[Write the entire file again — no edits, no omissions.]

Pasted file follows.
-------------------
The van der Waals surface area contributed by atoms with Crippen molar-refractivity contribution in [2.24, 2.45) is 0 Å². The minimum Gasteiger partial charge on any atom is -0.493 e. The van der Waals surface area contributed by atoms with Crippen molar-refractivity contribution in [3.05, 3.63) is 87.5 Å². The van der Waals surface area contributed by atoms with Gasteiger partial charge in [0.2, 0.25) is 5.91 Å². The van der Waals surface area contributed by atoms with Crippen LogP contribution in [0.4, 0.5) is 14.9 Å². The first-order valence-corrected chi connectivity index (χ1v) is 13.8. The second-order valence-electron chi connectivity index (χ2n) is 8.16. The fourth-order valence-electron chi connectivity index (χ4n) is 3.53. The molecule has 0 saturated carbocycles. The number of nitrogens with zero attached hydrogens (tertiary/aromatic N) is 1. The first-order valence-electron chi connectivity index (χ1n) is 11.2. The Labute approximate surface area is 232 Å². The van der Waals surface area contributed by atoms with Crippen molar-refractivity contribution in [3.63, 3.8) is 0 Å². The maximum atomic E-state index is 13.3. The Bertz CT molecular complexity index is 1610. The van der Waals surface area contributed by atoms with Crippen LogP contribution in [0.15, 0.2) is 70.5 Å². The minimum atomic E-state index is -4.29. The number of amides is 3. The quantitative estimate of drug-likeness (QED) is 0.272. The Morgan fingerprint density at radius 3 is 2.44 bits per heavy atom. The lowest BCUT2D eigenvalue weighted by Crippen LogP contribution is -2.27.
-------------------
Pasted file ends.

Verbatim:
The van der Waals surface area contributed by atoms with Crippen molar-refractivity contribution in [2.24, 2.45) is 0 Å². The minimum Gasteiger partial charge on any atom is -0.493 e. The van der Waals surface area contributed by atoms with Crippen molar-refractivity contribution in [3.05, 3.63) is 87.5 Å². The van der Waals surface area contributed by atoms with Gasteiger partial charge in [0.2, 0.25) is 5.91 Å². The van der Waals surface area contributed by atoms with Crippen LogP contribution in [0.4, 0.5) is 14.9 Å². The first-order valence-corrected chi connectivity index (χ1v) is 13.8. The second-order valence-electron chi connectivity index (χ2n) is 8.16. The fourth-order valence-electron chi connectivity index (χ4n) is 3.53. The molecule has 0 saturated carbocycles. The number of nitrogens with zero attached hydrogens (tertiary/aromatic N) is 1. The first-order valence-electron chi connectivity index (χ1n) is 11.2. The Labute approximate surface area is 232 Å². The van der Waals surface area contributed by atoms with Crippen molar-refractivity contribution in [3.63, 3.8) is 0 Å². The maximum atomic E-state index is 13.3. The Bertz CT molecular complexity index is 1610. The van der Waals surface area contributed by atoms with Crippen LogP contribution in [0.15, 0.2) is 70.5 Å². The minimum atomic E-state index is -4.29. The number of amides is 3. The quantitative estimate of drug-likeness (QED) is 0.272. The Morgan fingerprint density at radius 3 is 2.44 bits per heavy atom. The lowest BCUT2D eigenvalue weighted by Crippen LogP contribution is -2.27.